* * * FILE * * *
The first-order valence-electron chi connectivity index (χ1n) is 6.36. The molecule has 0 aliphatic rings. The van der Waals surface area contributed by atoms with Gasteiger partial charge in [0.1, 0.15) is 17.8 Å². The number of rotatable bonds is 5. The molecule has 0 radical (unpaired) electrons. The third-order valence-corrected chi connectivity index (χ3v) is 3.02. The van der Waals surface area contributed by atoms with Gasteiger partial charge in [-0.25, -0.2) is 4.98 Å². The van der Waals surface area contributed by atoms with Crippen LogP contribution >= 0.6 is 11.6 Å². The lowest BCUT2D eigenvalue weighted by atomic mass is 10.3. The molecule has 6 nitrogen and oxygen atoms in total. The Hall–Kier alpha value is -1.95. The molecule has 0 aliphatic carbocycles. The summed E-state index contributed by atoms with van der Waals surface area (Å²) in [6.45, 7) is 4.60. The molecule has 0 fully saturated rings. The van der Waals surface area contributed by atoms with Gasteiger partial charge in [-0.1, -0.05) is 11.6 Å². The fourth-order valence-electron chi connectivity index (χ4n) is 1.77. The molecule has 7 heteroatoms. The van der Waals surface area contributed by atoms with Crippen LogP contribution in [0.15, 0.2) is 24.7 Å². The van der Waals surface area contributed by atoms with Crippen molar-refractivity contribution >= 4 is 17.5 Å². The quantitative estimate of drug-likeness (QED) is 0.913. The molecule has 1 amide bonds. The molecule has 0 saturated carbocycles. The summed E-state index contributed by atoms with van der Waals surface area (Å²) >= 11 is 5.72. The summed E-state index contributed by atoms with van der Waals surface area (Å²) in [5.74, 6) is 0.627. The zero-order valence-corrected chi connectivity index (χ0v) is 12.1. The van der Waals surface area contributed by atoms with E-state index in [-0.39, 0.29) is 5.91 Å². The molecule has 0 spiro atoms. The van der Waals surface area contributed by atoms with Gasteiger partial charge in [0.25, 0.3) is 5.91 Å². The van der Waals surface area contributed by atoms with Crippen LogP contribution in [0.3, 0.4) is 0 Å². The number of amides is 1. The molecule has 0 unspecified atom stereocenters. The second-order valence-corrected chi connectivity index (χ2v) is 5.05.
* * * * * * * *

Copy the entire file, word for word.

The first-order valence-electron chi connectivity index (χ1n) is 6.36. The molecule has 0 aliphatic rings. The van der Waals surface area contributed by atoms with Gasteiger partial charge in [0.1, 0.15) is 17.8 Å². The number of rotatable bonds is 5. The molecule has 0 radical (unpaired) electrons. The third-order valence-corrected chi connectivity index (χ3v) is 3.02. The van der Waals surface area contributed by atoms with Gasteiger partial charge in [-0.25, -0.2) is 4.98 Å². The van der Waals surface area contributed by atoms with Crippen LogP contribution >= 0.6 is 11.6 Å². The lowest BCUT2D eigenvalue weighted by atomic mass is 10.3. The molecule has 6 nitrogen and oxygen atoms in total. The Hall–Kier alpha value is -1.95. The molecule has 0 aliphatic carbocycles. The summed E-state index contributed by atoms with van der Waals surface area (Å²) in [6.45, 7) is 4.60. The molecule has 0 fully saturated rings. The van der Waals surface area contributed by atoms with Gasteiger partial charge in [-0.1, -0.05) is 11.6 Å². The fourth-order valence-electron chi connectivity index (χ4n) is 1.77. The molecule has 7 heteroatoms. The van der Waals surface area contributed by atoms with Crippen LogP contribution in [0.15, 0.2) is 24.7 Å². The van der Waals surface area contributed by atoms with Crippen molar-refractivity contribution >= 4 is 17.5 Å². The quantitative estimate of drug-likeness (QED) is 0.913. The molecule has 1 amide bonds. The molecule has 0 saturated carbocycles. The summed E-state index contributed by atoms with van der Waals surface area (Å²) >= 11 is 5.72. The summed E-state index contributed by atoms with van der Waals surface area (Å²) in [5.74, 6) is 0.627. The zero-order valence-corrected chi connectivity index (χ0v) is 12.1. The van der Waals surface area contributed by atoms with E-state index in [-0.39, 0.29) is 5.91 Å². The molecule has 0 spiro atoms. The van der Waals surface area contributed by atoms with Gasteiger partial charge in [0.25, 0.3) is 5.91 Å². The van der Waals surface area contributed by atoms with Crippen LogP contribution in [0.3, 0.4) is 0 Å². The number of amides is 1. The molecule has 0 unspecified atom stereocenters. The second-order valence-corrected chi connectivity index (χ2v) is 5.05.